A processor is the major computer unit that executes commands on behalf of the various computer programs. Processors are also called CPUs (Central Processing Units).
The CPU is the brain of the computer, it works by fetching data and instructions which it interprets, executes, and stores as output.
Types of CPUs
The variations of computer processors include;
- Single-Core – 1 core (Intel 4004)
- Dual-Core – 2 cores (Pentium D)
- Quad-Core – 4 cores (Athlon II X4 )
- Hexa-Core – 6 cores (Intel Core i7-980X)
- Octa-core – 8 cores (Intel Core i7-5960X)
- Deca-Core – 10 cores (Xeon Silver 4114T)
The Various CPUs are distinct in names, speed, and cache levels.
Theoretically, the Dual-Core computer should last longer than the Quad-Core computer because it does not work as hard as the Quad Core.
Besides saving energy and being more affordable, there are a few benefits for having a Dual Core computer over a Quad-Core.
Although the computer with a Quad-Core has more computational power compared to the Dual Core computer, many users do not take advantage of this extra power with their non-intensive daily tasks.
Intel® Processor Naming
Brand refers to the major product line a processor was created for. The popular Intel® processor names begin with Intel® Core™, Intel® Pentium®, and Intel® Celeron®.
Intel® Pentium® and Intel® Celeron® processors are cost-effective product lines created for price-conscious consumers.
Intel® Core™ processors have better and faster performance. They also have extra features not available in Intel® Pentium® and Intel® Celeron® models.
Intel® Xeon® Scalable processors offer high-level performance for servers and workstations.
02. Brand Modifier
The Brand modifier appears before the model number in the Intel® Core™ processor series. Intel® Pentium® and Intel® Celeron® processors do not use this naming convention.
The Intel® Core™ processor series includes the brand modifiers i3, i5, i7, and i9. Bear in mind that higher brand modifier numbers offer a higher level of performance and, in some cases, extra features (like Intel® Hyper-Threading Technology).
For example, within a given processor family, an i7 performs better than an i5, which in turn exceeds an i3.
To put in a layman’s words: i3 is for general use, i5 is for gaming, i7 is for professional use.
03. Generation Indicator
The processor’s generation indicator comes after the brand and brand modifier. The processor number in all Intel® Core™ includes the Intel® processor generations in a four-digit processor number.
The first digit represents the generation. For example, a processor with the digits 9900 is a 9th gen processor, while one labeled 8900 is 8th gen technology.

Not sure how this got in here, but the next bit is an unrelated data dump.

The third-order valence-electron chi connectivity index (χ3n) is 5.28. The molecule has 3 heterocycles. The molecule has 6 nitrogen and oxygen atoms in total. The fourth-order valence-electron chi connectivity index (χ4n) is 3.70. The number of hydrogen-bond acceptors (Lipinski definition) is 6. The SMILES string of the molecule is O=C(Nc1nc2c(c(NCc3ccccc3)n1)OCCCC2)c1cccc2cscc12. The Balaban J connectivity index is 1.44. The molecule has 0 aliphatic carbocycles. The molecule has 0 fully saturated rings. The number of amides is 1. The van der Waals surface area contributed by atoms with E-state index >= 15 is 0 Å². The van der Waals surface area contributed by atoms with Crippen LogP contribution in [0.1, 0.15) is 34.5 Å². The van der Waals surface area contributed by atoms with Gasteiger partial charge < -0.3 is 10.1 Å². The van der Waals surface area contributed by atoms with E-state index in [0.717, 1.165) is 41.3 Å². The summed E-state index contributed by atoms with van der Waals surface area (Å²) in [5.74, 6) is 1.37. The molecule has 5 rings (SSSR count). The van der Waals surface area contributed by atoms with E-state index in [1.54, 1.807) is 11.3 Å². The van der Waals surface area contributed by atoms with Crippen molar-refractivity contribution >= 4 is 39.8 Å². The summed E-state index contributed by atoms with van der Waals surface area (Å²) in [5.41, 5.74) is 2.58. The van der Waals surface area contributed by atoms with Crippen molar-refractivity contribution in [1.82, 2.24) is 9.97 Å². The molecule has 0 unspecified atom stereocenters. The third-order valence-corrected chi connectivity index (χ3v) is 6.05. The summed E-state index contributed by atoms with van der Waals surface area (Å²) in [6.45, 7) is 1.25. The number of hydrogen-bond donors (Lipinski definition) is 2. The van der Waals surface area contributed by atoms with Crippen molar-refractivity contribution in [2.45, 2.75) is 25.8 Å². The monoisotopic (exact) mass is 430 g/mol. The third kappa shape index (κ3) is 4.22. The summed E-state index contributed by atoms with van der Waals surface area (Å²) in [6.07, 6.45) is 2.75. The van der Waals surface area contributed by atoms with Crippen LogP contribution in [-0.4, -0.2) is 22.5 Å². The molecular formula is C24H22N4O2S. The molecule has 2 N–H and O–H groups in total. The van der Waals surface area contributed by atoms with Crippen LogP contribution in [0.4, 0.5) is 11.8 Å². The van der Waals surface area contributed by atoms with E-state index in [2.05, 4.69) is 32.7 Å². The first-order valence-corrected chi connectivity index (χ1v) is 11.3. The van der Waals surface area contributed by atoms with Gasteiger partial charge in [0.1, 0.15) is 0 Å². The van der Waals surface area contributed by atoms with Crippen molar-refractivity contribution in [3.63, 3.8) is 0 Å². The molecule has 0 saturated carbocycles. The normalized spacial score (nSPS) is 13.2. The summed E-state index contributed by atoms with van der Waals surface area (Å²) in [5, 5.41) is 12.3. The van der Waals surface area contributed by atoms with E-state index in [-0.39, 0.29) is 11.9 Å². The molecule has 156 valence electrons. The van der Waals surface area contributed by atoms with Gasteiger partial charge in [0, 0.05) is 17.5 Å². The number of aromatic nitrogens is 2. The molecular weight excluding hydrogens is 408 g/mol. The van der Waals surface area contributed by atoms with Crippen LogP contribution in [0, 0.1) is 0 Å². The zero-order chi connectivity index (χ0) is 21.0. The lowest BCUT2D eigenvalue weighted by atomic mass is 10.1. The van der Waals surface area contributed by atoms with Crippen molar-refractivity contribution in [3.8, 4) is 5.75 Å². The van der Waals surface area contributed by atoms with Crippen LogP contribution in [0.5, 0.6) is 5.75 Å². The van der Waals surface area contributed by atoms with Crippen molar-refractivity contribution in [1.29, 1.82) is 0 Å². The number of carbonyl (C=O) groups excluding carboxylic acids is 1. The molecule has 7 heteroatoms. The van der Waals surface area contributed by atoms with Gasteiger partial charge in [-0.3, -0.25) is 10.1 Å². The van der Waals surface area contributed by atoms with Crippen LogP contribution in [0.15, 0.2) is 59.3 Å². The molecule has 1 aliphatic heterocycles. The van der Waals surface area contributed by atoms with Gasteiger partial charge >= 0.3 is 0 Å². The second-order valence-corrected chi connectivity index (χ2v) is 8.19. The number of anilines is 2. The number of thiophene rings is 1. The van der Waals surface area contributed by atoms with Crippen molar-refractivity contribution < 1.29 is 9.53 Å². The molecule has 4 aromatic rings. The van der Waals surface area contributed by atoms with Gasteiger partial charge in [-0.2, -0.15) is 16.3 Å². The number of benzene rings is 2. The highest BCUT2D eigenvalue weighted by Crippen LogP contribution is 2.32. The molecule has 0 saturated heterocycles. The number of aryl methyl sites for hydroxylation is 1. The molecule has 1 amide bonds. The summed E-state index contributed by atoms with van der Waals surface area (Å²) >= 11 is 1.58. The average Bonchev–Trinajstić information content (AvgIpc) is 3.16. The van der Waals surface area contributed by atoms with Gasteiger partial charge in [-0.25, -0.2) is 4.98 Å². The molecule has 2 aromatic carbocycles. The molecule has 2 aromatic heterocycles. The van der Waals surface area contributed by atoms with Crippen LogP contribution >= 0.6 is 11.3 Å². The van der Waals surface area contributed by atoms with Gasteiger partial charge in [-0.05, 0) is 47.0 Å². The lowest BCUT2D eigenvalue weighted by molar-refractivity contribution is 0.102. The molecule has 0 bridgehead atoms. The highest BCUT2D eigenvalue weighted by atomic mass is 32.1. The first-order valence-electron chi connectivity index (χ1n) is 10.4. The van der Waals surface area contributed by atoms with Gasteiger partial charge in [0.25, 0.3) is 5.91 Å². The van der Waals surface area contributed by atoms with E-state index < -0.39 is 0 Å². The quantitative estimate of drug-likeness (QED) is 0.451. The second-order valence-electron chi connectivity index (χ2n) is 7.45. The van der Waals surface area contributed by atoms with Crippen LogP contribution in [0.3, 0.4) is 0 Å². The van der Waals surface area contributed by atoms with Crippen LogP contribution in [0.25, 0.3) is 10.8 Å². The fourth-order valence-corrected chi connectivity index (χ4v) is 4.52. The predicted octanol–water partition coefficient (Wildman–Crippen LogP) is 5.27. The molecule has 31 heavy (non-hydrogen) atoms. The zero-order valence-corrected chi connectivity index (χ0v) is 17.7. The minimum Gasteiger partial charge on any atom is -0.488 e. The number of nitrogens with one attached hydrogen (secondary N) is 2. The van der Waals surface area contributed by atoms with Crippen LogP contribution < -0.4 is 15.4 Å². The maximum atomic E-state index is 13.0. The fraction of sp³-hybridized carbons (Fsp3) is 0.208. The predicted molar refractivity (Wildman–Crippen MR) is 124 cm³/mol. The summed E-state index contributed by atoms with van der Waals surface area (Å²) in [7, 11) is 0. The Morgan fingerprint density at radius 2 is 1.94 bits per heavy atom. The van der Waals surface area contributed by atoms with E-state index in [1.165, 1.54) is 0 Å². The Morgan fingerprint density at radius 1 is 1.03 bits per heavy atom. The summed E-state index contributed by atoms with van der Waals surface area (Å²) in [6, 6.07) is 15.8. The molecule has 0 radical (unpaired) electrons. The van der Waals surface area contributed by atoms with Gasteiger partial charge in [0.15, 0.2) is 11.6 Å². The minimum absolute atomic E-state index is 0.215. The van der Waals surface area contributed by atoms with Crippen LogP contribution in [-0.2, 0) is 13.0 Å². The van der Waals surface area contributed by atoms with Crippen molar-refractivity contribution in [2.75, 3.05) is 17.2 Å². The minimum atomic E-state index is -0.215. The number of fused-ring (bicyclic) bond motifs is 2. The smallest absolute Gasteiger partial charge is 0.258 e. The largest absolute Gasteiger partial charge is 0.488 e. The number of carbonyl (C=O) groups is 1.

The Intel naming scheme is slightly different in 10th Generation Intel® Core™. Here, the first digit in the product number will be 10 (these are product numbers like 1065, 1068, 1075, etc.)
04. SKU Numeric Digits
For the majority of Intel® processors, the SKU is the last three digits of the product number.
SKUs are assigned in a numeric order following how processors in that generation and product line are developed. A higher SKU in other identical processor brands and generations will have more features.
However, it is advisable not to use SKU numbers for comparison across different generations or product lines.
05. Product Line Suffix
The SKU suffix also indicates the processor’s capabilities and unique features. A letter-based product line suffix indicates the product line suffix.
For example, within the Intel® Core™ processor series, U indicates Ultra-low power. This means a processor is for power-efficient laptops or 2 in 1s. Meanwhile, XE indicates an Extreme edition processor for maximum-performance desktops
Hyper-Threading is a technology by Intel to improve the efficiency of parallel computations.
It is a process that allows a CPU to divide its physical cores into virtual cores which are called threads. These threads are treated as physical cores by the operating system.
Hyper-threading is at work when each core in your CPU can perform two actions at the same time.
As a result, you get better processor performance because it improves the CPU’s efficiency. This lets you use more demanding apps or games at the same time.
Feeling lost? This will help. Imagine a processor with two physical cores. Hyper-threading technology will divide the physical cores logically to make them act like a quad-core processor. That is, a dual-core Intel processor with hyper-threading technology will behave as if it is a quad-core processor.
Remember, this technology only improves the efficiency, it doesn’t match the performance of actual physical cores.
07. Clock speed
Clock speed is defined as the rate at which a processor executes instructions from a program. That is, the number of cycles your CPU executes every second. It is measured in gigahertz (GHz).
A higher clock speed means a faster performance by the processor. This means that a CPU with a clock speed of 4.0GHz is faster than one of 3.0GHz.
The turbo-boost feature allows the processor to run at a higher speed than its configured limit.
It is like a burst of adrenaline to the underlying processor when it identifies a need for more computing power.
This feature is only available on the Intel Core i5 series and upwards. Intel Turbo Boost Technology frequency depends on the processor’s workload, hardware, software, and configuration.